Kashmora Tamil Movie

Feature Film | 2016 | UA | Drama, Horror, Thriller
Director Gokul's 'Kaashmora' is an attempt to create a fantasy-horror-comedy-thriller. Watch it for opulent visual effects and art.
Nov 2, 2016 By NR

The 'epic syndrome' gradually creeps into Tamil Cinema, especially after the Telugu sleeper hits like 'Magadheera', 'Arundhathi,' and of course, the mega hit 'Bahubali.' Director Gokul's 'Kaashmora' is an attempt to create a fantasy-horror-comedy-thriller. Has he succeeded in it? Those who watched the above-mentioned films, 'Kaashmora' may appear to be just a prototype.

The first half will take you through the fraudulent activities of a black magician and exorcist Kaashmora (Karthi) and his family. Devi (Sri Divya) closely follows him in the pretext of a research student to expose him.

The comedy sequences and incidents leading to the interval are riveting. Then comes the epic episode. Initially, the director ridicules the superstitions and ghost theories and unveils fake priests and exorcists. But going forward, the plot heavily relies on fantasy and supernatural things. Here the viewers are impelled to believe the revenge story of spirits or ghosts.

Apparently, Kaashmora is drawn into a circumstance where the spirit of an ancient warrior, Raj Nayak, also played by Karthi, who wants to kill him and his family (all are born in Rohini Nakshatra) to reincarnate himself. Raj Nayak had married his King's daughter Rathnamaharani (Nayanthara) against her wish. In the process, he killed the King and her lover. Rathnamaharani tried to avenge the deaths of her father and lover. The rest of the proceedings are narrated by making use of the full possibility of visual effects and graphics.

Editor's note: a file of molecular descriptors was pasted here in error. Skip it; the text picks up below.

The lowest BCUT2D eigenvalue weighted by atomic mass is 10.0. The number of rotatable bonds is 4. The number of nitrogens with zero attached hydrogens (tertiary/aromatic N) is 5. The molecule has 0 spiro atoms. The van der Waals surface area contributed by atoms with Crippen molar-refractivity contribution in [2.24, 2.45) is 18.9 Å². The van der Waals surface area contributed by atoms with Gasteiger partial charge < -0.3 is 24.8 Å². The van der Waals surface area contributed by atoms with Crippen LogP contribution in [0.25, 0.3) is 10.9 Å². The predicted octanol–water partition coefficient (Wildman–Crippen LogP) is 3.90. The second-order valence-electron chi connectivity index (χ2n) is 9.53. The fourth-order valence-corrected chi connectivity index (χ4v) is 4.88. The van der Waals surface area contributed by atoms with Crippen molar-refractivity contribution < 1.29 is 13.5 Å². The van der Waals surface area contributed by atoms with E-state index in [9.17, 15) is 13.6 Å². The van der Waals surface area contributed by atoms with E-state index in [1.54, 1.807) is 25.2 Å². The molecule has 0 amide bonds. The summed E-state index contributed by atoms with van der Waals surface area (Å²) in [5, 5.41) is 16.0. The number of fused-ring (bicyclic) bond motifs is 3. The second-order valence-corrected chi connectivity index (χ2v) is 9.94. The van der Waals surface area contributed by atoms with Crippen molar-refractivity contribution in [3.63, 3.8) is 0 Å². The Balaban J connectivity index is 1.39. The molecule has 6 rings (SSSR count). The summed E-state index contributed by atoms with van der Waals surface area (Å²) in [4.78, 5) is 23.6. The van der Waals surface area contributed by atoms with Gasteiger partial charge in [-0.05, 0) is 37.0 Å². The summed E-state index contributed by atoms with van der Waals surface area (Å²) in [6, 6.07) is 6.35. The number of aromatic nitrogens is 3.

Karthi in his dual role has done justice to the characters. But Nayanthara was given a few dialogues.

'Kaashmora' also manifests the dilemma of a filmmaker whose efforts to create a coherent plot peter out when the film falls in the flashback mode. The epic story appears to be farfetched and evokes yawn sometimes.

When the epic tale weaves into the narration, the film meanders and ends like regular fantasy horror flicks. Technically, Om Prakash's shots, Rajeevan's art and Santhosh Narayanan's music are commendable.